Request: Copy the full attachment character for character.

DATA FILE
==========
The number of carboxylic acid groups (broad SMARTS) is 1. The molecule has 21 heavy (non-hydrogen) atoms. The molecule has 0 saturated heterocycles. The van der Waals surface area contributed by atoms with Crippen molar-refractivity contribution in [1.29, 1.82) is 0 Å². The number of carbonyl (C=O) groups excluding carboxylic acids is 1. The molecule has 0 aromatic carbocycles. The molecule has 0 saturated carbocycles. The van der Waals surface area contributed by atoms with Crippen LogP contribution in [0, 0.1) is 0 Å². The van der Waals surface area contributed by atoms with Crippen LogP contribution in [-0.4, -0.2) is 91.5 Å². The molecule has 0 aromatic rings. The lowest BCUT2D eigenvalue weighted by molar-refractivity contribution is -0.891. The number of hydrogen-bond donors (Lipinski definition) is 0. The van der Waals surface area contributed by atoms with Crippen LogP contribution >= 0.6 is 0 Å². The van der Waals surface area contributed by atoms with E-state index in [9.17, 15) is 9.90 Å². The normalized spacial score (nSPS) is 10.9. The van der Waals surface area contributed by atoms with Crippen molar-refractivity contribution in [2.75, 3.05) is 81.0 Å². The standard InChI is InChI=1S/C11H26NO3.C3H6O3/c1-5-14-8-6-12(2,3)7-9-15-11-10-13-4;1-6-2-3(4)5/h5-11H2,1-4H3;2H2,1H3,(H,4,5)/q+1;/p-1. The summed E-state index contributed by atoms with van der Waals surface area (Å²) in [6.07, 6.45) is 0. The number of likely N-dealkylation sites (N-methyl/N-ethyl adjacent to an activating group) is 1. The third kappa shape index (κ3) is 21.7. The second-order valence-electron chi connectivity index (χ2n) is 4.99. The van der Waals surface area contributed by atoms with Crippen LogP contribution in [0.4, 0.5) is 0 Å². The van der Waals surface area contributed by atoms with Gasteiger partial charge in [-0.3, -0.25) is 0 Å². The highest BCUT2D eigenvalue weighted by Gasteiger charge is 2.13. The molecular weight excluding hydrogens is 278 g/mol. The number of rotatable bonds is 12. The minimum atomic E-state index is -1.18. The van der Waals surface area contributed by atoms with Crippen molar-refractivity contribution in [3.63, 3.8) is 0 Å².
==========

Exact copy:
The number of carboxylic acid groups (broad SMARTS) is 1. The molecule has 21 heavy (non-hydrogen) atoms. The molecule has 0 saturated heterocycles. The van der Waals surface area contributed by atoms with Crippen molar-refractivity contribution in [1.29, 1.82) is 0 Å². The number of carbonyl (C=O) groups excluding carboxylic acids is 1. The molecule has 0 aromatic carbocycles. The molecule has 0 saturated carbocycles. The van der Waals surface area contributed by atoms with Crippen LogP contribution in [0, 0.1) is 0 Å². The van der Waals surface area contributed by atoms with Crippen LogP contribution in [-0.4, -0.2) is 91.5 Å². The molecule has 0 aromatic rings. The lowest BCUT2D eigenvalue weighted by molar-refractivity contribution is -0.891. The number of hydrogen-bond donors (Lipinski definition) is 0. The van der Waals surface area contributed by atoms with Crippen LogP contribution >= 0.6 is 0 Å². The van der Waals surface area contributed by atoms with E-state index in [9.17, 15) is 9.90 Å². The normalized spacial score (nSPS) is 10.9. The van der Waals surface area contributed by atoms with Crippen molar-refractivity contribution in [2.75, 3.05) is 81.0 Å². The standard InChI is InChI=1S/C11H26NO3.C3H6O3/c1-5-14-8-6-12(2,3)7-9-15-11-10-13-4;1-6-2-3(4)5/h5-11H2,1-4H3;2H2,1H3,(H,4,5)/q+1;/p-1. The summed E-state index contributed by atoms with van der Waals surface area (Å²) in [6.07, 6.45) is 0. The number of likely N-dealkylation sites (N-methyl/N-ethyl adjacent to an activating group) is 1. The third kappa shape index (κ3) is 21.7. The second-order valence-electron chi connectivity index (χ2n) is 4.99. The van der Waals surface area contributed by atoms with Crippen LogP contribution in [0.4, 0.5) is 0 Å². The van der Waals surface area contributed by atoms with Gasteiger partial charge in [-0.3, -0.25) is 0 Å². The highest BCUT2D eigenvalue weighted by Gasteiger charge is 2.13. The molecular weight excluding hydrogens is 278 g/mol. The number of rotatable bonds is 12. The minimum atomic E-state index is -1.18. The van der Waals surface area contributed by atoms with Crippen molar-refractivity contribution in [3.63, 3.8) is 0 Å².